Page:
Trump lawyers call Congress’ demands for his tax returns, financial statements ‘unconstitutional’

Lawyers for President Trump called Congress’s demands for his tax returns unconstitutional Wednesday, urging a federal judge to block a House Oversight Committee subpoena for years of his financial statements.

In a 24-page filing, Trump’s legal team asked the D.C. court to block a committee subpoena to Trump’s accounting firm, Mazars USA, saying the panel’s demand “lacks a legitimate legislative purpose.” Even if there were one, Trump’s lawyers argued, the newly elected Democratic-led House overstepped its authority by passing a campaign finance and ethics bill as its first legislation in January that would require, among other things, the president and the vice president to make public 10 years of tax returns.

“H.R. 1 and any similar proposal to regulate the President’s finances would be unconstitutional. Congress cannot interfere with the Executive’s execution of his duties, or add qualifications for President,” wrote Trump’s attorneys, led by William S. Consovoy of Arlington, Va.

Trump’s lawyers argued that the president’s past personal dealings are irrelevant to the legislative branch’s duties.

Trump sues in bid to block congressional subpoena of financial records

Trump is fighting with Congress and others on multiple fronts to prevent his private financial information from being released to the public.

The New York state Senate passed legislation Wednesday that would allow Trump’s state tax returns to be turned over to congressional committees, and House Speaker Nancy Pelosi (D-Calif.) argued that new disclosures by the New York Times about Trump’s tax filings from 1985 to 1994 should compel the administration to withdraw its objections to releasing returns since 2013.

In addition to the House investigations requesting Trump’s banking records, tax returns and statements from his accounting firm, his company faces inquiries from New York state regulators and is defending itself against plaintiffs in two lawsuits alleging that his company violates the Constitution by doing business with foreign governments.

Deutsche Bank and Mazars, which Trump sued after each was issued subpoenas by House committees, were reliable partners of Trump’s as he emerged from his debt-fueled bankruptcies in the 1990s to own golf courses and hotels in New York, Florida, Las Vegas and elsewhere in the United States.

[House Democrats subpoena Deutsche Bank, other financial institutions tied to Trump]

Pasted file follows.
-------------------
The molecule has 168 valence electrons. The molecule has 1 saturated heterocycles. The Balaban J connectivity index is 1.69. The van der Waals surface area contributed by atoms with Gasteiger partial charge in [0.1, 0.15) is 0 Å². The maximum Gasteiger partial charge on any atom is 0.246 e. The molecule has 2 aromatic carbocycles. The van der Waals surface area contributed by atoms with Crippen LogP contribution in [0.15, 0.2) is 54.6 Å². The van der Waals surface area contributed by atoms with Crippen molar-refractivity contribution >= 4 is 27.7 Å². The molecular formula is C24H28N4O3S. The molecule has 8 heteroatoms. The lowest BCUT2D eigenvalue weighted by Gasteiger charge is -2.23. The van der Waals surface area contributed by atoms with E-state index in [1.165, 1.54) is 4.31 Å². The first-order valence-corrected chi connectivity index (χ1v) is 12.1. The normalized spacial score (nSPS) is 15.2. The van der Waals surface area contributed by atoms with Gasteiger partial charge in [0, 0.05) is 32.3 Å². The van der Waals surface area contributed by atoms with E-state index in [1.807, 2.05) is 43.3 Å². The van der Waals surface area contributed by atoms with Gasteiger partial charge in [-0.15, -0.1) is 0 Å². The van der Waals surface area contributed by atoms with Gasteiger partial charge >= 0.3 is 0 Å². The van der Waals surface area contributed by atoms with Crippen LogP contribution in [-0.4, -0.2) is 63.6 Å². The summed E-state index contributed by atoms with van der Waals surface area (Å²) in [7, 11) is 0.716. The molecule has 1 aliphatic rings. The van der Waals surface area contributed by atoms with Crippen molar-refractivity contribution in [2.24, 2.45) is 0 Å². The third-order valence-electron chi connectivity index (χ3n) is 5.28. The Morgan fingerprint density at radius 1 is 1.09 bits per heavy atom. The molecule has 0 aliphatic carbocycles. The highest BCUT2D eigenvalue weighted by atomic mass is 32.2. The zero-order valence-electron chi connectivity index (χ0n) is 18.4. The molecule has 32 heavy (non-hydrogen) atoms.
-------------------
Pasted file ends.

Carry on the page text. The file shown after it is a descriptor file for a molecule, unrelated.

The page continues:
While other investment banks shunned Trump after his failures in Atlantic City, Deutsche Bank issued hundreds of millions of dollars in loans to Trump in the decade leading up to his White House run, allowing him to acquire or develop properties including his luxury hotel in Washington, the Doral golf resort in South Florida, and his hotel and residential tower in Chicago.

Many of the loans were issued by Deutsche’s private banking unit, allowing him to borrow amounts that experts said other banks were not likely to approve.

[How Donald Trump used unusual financial documents to exaggerate his wealth and hide some of his debts ]

Mazars, a Long Island accounting firm, for many years helped Trump prepare “Statements of Financial Condition” — documents in which Trump repeatedly inflated the value of his own holdings and often omitted liabilities.

[Trump moves to resist House inquiries, setting up fight over congressional subpoena powers]

House Oversight Committee Chairman Elijah E. Cummings (D-Md.) announced plans in April to subpoena Mazars to corroborate testimony by Trump’s former attorney, Michael Cohen, before a congressional hearing that Trump intentionally misreported the value of his assets for personal gain.

Cummings’s attorneys called the lawsuit a long-shot bid to delay the unearthing of politically damaging information about Trump until after the 2020 election, and to obscure from the public ongoing conflicts of interest by officials charged with executing the nation’s laws.

Trump’s counsel argued that the committee sought “limitless power to subpoena the records of other executive-branch officials, members of Congress, and the federal judiciary.”

If they are wrong, the panel would only have to wait until the case is over to enforce its subpoena, they argued. But if Trump is right, they said, he and his businesses “will forever lose their chance to test the subpoena’s constitutionality because their confidential financial information will be disclosed.”

Jonathan O’Connell contributed to this report.